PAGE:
Fake Banksy NFT bought for £244,000

In hindsight, this seems too good to be true-this is the first opportunity to buy Banksy to venture into the lucrative world of non-fungible tokens (NFT) at a price only a small part of the market price.

This is also known as a publicity stunt, but regardless of the motive, the incident revealed the weaknesses of the NFT transaction. This has been criticized by artists who say their work was sold without their knowledge or consent.

This picture shows a person smoking in front of some industrial chimneys which portrays the impact of digital currency and art on the climate. The picture is sold on the Open Sea platform “NFT’s eBay”.

Banksy’s official website later deleted a page called NFT, which contained a link to an auction site selling work of the same name.

It didn’t look like Banksy at all, but this fraudulent link persuaded Pranksy, known for his collection of NBA Top Shots NFT, to bid in cryptocurrency equivalent to £244,000. He said that when the offer was accepted immediately, he knew he had been cheated.

“The fact that it is hosted on banksy.co.uk was my reason for bidding,” Pranksy said. “I presumed it was a three-day auction and when my bid was accepted I pretty much knew then it must be fake.”

He said that the seller eventually refunded all the money, except for the transaction fee of approximately £5,000.

The incident undermined one of the reasons that make NFTs so attractive: the fact that they provide cryptographically secure authenticity. But the problem is that authenticity depends on the seller being what they say.

Other artists, including Damien Hirst, have accepted the NFT market, but some artists sold their work without permission, and Banksy’s team quickly distanced the artists from the fakes. “The artist Banksy did not create any NFT artwork,” his team said in a statement, but did not explain how their website was hacked.

The fact that some NFT services promoted the “tokenization” of other people’s content worries artists. For example, some allow users to turn any tweet into a tradable digital asset, and artwork has become a popular item for tokenization.

Pranksy said that despite his name, he will not engage in jokes that “could damage any future potential to chat with Banksy’s team or any other fine artists about NFTs”. Instead, he said that the scam and the rapid return of funds point to someone who might want to make a more important point: highlighting loopholes in NFT transactions.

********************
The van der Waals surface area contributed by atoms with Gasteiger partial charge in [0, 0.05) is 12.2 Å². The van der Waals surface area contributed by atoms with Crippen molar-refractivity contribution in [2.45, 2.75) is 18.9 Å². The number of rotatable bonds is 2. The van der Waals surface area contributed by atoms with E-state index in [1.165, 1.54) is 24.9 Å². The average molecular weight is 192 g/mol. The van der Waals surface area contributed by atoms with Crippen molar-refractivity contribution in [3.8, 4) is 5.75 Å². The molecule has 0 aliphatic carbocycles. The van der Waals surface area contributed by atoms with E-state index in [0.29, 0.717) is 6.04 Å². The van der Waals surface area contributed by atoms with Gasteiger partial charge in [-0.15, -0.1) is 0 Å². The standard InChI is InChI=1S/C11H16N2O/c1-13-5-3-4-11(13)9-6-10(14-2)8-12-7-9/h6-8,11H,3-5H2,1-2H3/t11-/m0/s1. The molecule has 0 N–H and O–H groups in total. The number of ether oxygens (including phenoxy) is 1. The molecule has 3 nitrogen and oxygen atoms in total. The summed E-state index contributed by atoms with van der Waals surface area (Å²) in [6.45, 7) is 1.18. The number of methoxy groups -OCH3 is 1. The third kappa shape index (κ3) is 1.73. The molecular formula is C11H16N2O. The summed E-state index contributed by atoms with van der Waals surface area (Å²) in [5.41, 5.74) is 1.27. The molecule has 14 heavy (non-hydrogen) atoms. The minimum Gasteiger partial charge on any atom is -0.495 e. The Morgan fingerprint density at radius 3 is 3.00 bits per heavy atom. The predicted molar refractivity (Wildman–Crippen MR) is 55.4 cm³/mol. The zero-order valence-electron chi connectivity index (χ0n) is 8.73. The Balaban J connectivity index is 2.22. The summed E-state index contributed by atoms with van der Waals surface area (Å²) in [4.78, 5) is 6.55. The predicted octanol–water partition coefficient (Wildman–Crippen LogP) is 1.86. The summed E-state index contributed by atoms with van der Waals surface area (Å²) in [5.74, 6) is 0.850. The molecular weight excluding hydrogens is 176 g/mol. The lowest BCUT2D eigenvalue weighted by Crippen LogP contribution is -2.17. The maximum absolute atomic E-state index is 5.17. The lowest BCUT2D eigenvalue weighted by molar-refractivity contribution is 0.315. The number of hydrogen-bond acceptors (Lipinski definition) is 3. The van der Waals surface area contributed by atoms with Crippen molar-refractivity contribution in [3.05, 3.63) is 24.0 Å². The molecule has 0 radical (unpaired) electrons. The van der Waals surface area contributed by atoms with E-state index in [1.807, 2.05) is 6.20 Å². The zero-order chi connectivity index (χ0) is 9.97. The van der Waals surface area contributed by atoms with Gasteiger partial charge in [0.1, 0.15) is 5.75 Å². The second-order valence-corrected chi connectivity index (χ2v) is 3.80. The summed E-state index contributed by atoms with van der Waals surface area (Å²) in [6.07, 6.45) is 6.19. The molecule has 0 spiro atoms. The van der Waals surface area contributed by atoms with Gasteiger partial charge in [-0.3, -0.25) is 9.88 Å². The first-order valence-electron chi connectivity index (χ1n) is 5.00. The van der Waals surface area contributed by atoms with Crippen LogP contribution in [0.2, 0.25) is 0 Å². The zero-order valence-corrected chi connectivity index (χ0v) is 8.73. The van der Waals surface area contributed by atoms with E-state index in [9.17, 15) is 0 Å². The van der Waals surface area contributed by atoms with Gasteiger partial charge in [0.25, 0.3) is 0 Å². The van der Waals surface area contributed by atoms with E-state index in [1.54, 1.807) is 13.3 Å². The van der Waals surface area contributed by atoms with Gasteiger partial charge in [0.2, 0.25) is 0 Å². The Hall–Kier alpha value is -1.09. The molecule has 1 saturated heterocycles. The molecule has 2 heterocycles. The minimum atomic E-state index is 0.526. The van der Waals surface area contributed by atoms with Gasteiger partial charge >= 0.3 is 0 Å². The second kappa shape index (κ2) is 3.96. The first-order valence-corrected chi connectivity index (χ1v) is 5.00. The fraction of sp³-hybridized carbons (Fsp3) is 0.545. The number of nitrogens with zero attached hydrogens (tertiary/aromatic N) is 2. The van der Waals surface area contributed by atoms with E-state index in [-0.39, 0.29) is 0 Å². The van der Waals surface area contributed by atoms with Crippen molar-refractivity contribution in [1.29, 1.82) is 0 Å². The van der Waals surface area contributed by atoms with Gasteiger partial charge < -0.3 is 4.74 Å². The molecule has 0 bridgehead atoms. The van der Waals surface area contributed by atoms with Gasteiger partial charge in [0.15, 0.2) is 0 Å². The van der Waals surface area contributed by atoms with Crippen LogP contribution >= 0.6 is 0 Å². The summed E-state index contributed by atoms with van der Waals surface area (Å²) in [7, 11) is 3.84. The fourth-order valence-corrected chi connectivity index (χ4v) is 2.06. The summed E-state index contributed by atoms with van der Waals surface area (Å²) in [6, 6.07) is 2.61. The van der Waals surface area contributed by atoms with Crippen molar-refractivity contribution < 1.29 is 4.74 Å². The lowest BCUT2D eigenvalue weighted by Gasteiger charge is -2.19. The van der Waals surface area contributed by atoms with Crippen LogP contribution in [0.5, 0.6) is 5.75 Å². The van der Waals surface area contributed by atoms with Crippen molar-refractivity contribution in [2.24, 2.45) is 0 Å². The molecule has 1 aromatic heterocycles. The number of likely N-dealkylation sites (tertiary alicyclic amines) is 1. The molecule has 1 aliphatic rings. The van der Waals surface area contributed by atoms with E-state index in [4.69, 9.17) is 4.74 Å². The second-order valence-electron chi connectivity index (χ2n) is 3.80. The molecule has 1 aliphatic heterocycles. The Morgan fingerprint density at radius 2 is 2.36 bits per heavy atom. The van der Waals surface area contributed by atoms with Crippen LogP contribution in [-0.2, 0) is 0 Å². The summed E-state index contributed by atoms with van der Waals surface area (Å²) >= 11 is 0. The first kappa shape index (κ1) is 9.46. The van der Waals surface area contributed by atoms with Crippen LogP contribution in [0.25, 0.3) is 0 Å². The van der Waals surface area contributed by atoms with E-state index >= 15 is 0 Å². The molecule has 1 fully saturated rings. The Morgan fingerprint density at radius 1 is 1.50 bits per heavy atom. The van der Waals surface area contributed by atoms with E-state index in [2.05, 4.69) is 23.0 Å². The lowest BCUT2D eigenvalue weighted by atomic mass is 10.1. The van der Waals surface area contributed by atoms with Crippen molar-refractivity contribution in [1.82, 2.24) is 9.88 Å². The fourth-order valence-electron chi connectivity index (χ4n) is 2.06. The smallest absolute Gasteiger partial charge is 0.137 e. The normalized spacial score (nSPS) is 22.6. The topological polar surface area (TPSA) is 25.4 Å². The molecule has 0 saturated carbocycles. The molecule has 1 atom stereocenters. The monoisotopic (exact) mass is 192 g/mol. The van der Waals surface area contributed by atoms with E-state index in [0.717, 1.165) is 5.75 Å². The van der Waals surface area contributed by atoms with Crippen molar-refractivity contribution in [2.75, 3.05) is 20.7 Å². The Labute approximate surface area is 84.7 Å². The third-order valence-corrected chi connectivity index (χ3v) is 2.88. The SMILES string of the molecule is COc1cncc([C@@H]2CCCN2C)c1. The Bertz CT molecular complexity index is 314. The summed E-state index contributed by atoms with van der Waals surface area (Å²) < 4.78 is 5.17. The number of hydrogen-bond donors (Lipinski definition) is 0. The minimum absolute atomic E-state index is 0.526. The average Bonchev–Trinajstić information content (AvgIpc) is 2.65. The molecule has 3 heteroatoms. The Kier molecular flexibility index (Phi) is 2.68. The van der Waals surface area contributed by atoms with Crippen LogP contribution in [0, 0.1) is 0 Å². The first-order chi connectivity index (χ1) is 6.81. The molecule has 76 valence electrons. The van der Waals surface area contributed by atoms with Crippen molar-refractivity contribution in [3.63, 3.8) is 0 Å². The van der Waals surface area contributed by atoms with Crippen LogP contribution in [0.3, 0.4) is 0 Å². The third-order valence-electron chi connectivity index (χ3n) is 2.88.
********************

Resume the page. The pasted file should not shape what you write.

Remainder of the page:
Pranksy said: “I did not expect anything to be returned. It seems that the hacker has more intentions than money ”. When asked what these reasons are, he added: “to point out the vulnerabilities in the website and with validation within NFTs?”

Banksy’s work has been the subject of NFT controversy previously. Burned Banksy NFT was sold for approximately £300,000, accompanied by a picture of a Banksy print called Morons. Initially sold in 500 versions, the tokenized printed matter was publicly burned when the token was minted, and its creator believed that “moved the value of the physical piece on to the NFT”.

Pranksy said he was looking forward to hearing from the Banksy team about the security of his website and whether the website was hacked, but added that this incident did not affect his enthusiasm for NFT.

He said: “ I’ve not lost faith in NFTs after the incident. I’ll just get a little less excited when I see one linked via an artist’s website.”

Such incidents are clear indicators of how using a secure system is really important to avoid such scams. Luck favoured the parties in this case as the money was returned and the scammer had nobler intentions but it is sure that this cannot be ignored. ITSMYNE uses a secure server and provides great support for its users at all times.

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